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At the heart of the design is a source module containing two fixed sources that are overlapped and coaligned via a beamsplitter. In front of each source is a fast switch that will facilitate rapid measurements at each of the wavelengths. This particular implementation is a polarizing Twyman-Green interferometer and requires that both sources have their axis of polarization aligned in the same orientation.

Both sources pass through a spatial filter and are collimated before they arrive at the beamsplitter. The half-wave plate is used to rotate the orientation of the incident linear polarization, providing an adjustment for the balance of power between the test and reference beams. The beamsplitter reflects the component of the linear polarization oriented in the vertical direction out toward the segmented test article and allows the horizontal component to pass through to the reference arm of the interferometer. Both the test and reference beams pass through a quarter-wave plate twice which serves to rotate the polarization 90°. Then, the test beam passes through a positive lens that serves two purposes: first, it creates a diverging beam that will match the radius of curvature of the test article; second, it images the test article onto the CCD through a relay. The phase change imparted on the test beam by reflecting off the test article is compared to the phase change imparted on the reference beam and will constitute the measured phase change.

When the test and reference beams arrive back at the beamsplitter, the polarization rotation allows the test beam to pass directly through and reflects the reference beam toward the CCD. The relay moves the image behind the beamsplitter to make space for the CCD, provides a location for the field stop, and can be used to scale the image to fit onto the CCD.

Phase shifting can be implemented either temporally by attaching a piezoelectric transducer (PZT) to the reference mirror or through a simultaneous spatial phase-shifting technique such as a pixilated phase mask.2-7 Multiple-wavelength measurements are made by switching one source at a time into the optical path and taking a measurement at each wavelength. Subtracting the phase of the two measurements provides the increased dynamic range.

Phasing process

The multiple-wavelength interferometer serves three purposes in the testing of a large segmented primary mirror. First, it can be used to phase and align the mirrors directly during manufacturing and testing of the control system. Second, it can confirm the operation of in situ alignment techniques. And finally, it can be used as an in situ measurement technique for terrestrial telescopes.

When phasing a segmented mirror, the starting synthetic wavelength should be at least four times greater than the largest expected step discontinuity to avoid confusion due to the periodic nature of the sine-wave interference fringes. Once the starting synthetic wavelength is determined, the mirrors are aligned in piston, tip, and tilt at that wavelength. Next, the mirror is measured at a shorter synthetic wavelength for which the resolution of the previous alignment step guarantees that the step discontinuities are less than one-quarter of the new synthetic wavelength. The alignment process is then performed at the new synthetic wavelength. This entire process is repeated until the alignment at the shortest synthetic wavelength has sufficient resolution to allow a handoff to one of the fixed wavelengths of the individual sources. At this point, the remaining alignment and figuring can be performed with the resolution of a single-wavelength measurement.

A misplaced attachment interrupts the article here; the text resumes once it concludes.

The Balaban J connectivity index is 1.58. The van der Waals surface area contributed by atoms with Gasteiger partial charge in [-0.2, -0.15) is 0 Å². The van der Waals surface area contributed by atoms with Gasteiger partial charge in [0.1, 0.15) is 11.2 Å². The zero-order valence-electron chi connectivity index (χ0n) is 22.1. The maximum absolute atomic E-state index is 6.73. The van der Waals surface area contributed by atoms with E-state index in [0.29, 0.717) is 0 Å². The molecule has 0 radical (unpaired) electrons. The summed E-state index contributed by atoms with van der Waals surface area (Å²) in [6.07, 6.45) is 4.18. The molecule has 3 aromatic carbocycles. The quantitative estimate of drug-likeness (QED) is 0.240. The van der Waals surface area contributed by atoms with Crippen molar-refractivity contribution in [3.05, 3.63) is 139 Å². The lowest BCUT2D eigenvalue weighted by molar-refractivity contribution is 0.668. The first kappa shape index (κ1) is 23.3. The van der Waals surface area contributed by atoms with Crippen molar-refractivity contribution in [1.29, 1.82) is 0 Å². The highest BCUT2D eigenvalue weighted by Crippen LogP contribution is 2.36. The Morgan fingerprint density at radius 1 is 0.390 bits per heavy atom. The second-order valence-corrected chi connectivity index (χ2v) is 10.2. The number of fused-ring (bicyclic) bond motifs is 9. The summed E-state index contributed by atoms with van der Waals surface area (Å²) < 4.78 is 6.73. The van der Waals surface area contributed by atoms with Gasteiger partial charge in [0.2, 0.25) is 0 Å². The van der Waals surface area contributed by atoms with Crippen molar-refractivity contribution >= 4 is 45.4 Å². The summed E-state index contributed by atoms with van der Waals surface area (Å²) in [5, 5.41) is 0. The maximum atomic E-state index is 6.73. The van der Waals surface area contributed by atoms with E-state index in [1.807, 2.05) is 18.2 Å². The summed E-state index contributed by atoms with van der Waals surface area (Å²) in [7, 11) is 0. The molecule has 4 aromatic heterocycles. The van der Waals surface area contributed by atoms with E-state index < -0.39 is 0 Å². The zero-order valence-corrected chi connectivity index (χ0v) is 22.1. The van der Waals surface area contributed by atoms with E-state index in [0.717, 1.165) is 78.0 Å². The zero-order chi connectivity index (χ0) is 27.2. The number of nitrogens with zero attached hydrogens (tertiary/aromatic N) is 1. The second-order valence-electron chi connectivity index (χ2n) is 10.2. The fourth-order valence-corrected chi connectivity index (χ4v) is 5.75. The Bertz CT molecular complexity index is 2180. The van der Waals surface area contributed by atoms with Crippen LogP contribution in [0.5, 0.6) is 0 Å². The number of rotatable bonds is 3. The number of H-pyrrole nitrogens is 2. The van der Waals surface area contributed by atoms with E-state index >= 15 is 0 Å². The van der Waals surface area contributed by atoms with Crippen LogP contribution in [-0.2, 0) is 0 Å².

Multiple-wavelength interferometry is an invaluable tool for phasing and measuring segmented primary mirrors. The measurement process is relatively fast, the surface phase is measured directly, and the field of view of the measuring instrument contains the entire mirror. In addition, the dynamic range for measuring step discontinuities is adjustable and the single-wavelength measurements are available to provide high-precision characterization of the surface shape regardless of the synthetic wavelength.


1. Y.-Y. Cheng and J. C. Wyant, Applied Optics 249(6) 804 (1985).

2. J. C. Wyant and K. Creath, U.S. Patent 8,832,489, “Two wavelength phase-shifting interferometer and method” (May 1989).

3. M. B. North-Morris et al., Proc. SPIE 5531, 64 (August 2004).

4. R. Smythe and R. Moore, Optical Engr. 23(4) 361 (1984).

5. C. Koliopoulos, Proc. SPIE 1531, 119 (1991).

6. J. E. Millerd and N. J. Brock, U.S. Patent 6,304,330 and 6,522,808, “Methods and apparatus for splitting imaging and measuring wavefronts in interferometry” (Oct. 16, 2001).

7.J. E. Millerd et al., Proc. SPIE 5531, 304 (August 2004).

MICHAEL NORTH-MORRIS is program manager and optical scientist at 4D Technology, 3280 E. Hemisphere Loop, Suite 146, Tucson, AZ 85706; e-mail: Michael.North-Morris@4DTechnology.com; www.4DTechnology.com.

Testing optics large and small

As technologists attempt to characterize the performance of optics as large as space-based telescope mirrors, or as small as cell-phone camera lenses, existing test and measurement methods must be improved or sometimes abandoned in favor of entirely new techniques.

Michael North-Morris of 4D Technology shows how the trend to improve telescope resolution through segmentation of the primary mirror strains existing measurement methods and demands new techniques such as multiple-wavelength interferometry.

Meanwhile, optics in consumer imaging devices are causing scientists like Ben Wells of Wells Research to seek a better understanding of image-quality metrics like modulation transfer function.

And spanning the scale from large to small optics, researchers at Wavefront Sciences are using stitching techniques aided by software algorithms to obtain high-resolution and high-dynamic-range surface measurements.

Gail Overton
Associate Editor